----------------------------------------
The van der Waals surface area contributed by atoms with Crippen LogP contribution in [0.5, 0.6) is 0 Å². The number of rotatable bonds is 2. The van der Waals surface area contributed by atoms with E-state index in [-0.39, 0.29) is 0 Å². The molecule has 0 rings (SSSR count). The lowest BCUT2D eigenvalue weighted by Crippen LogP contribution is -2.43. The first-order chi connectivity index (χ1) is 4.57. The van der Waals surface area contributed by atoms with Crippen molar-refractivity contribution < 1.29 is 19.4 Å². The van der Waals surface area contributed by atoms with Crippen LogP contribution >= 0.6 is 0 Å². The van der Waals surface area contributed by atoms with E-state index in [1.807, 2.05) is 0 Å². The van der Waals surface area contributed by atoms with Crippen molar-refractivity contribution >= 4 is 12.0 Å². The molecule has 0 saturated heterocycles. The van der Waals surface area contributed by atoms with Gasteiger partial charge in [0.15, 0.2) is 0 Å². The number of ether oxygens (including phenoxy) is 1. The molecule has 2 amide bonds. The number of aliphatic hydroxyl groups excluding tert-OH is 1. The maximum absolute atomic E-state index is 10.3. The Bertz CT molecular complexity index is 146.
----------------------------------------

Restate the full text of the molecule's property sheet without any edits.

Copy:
The van der Waals surface area contributed by atoms with Crippen LogP contribution in [0.5, 0.6) is 0 Å². The number of rotatable bonds is 2. The van der Waals surface area contributed by atoms with E-state index in [-0.39, 0.29) is 0 Å². The molecule has 0 rings (SSSR count). The lowest BCUT2D eigenvalue weighted by Crippen LogP contribution is -2.43. The first-order chi connectivity index (χ1) is 4.57. The van der Waals surface area contributed by atoms with Crippen molar-refractivity contribution < 1.29 is 19.4 Å². The van der Waals surface area contributed by atoms with Crippen LogP contribution >= 0.6 is 0 Å². The van der Waals surface area contributed by atoms with E-state index in [1.807, 2.05) is 0 Å². The van der Waals surface area contributed by atoms with Crippen molar-refractivity contribution >= 4 is 12.0 Å². The molecule has 0 saturated heterocycles. The van der Waals surface area contributed by atoms with Gasteiger partial charge in [0.15, 0.2) is 0 Å². The number of ether oxygens (including phenoxy) is 1. The molecule has 2 amide bonds. The number of aliphatic hydroxyl groups excluding tert-OH is 1. The maximum absolute atomic E-state index is 10.3. The Bertz CT molecular complexity index is 146.